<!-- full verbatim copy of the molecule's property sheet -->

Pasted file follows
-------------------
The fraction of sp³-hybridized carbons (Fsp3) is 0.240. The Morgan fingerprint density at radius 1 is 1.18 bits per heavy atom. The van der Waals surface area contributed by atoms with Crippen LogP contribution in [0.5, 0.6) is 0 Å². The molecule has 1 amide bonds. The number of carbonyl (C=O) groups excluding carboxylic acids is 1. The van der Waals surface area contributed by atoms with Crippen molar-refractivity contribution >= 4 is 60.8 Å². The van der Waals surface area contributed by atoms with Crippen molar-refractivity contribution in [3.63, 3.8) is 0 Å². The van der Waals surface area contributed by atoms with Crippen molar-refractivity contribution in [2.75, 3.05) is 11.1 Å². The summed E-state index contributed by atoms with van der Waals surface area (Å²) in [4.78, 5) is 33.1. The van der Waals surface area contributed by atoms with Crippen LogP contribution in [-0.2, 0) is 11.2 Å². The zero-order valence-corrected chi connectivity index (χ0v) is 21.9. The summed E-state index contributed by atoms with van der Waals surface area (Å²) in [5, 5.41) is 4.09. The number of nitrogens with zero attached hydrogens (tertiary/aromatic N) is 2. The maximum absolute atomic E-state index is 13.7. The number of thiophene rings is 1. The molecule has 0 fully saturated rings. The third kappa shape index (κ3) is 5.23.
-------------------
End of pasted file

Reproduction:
The fraction of sp³-hybridized carbons (Fsp3) is 0.240. The Morgan fingerprint density at radius 1 is 1.18 bits per heavy atom. The van der Waals surface area contributed by atoms with Crippen LogP contribution in [0.5, 0.6) is 0 Å². The molecule has 1 amide bonds. The number of carbonyl (C=O) groups excluding carboxylic acids is 1. The van der Waals surface area contributed by atoms with Crippen molar-refractivity contribution >= 4 is 60.8 Å². The van der Waals surface area contributed by atoms with Crippen molar-refractivity contribution in [3.63, 3.8) is 0 Å². The van der Waals surface area contributed by atoms with Crippen molar-refractivity contribution in [2.75, 3.05) is 11.1 Å². The summed E-state index contributed by atoms with van der Waals surface area (Å²) in [4.78, 5) is 33.1. The van der Waals surface area contributed by atoms with Crippen LogP contribution in [-0.2, 0) is 11.2 Å². The zero-order valence-corrected chi connectivity index (χ0v) is 21.9. The summed E-state index contributed by atoms with van der Waals surface area (Å²) in [5, 5.41) is 4.09. The number of nitrogens with zero attached hydrogens (tertiary/aromatic N) is 2. The maximum absolute atomic E-state index is 13.7. The number of thiophene rings is 1. The molecule has 0 fully saturated rings. The third kappa shape index (κ3) is 5.23.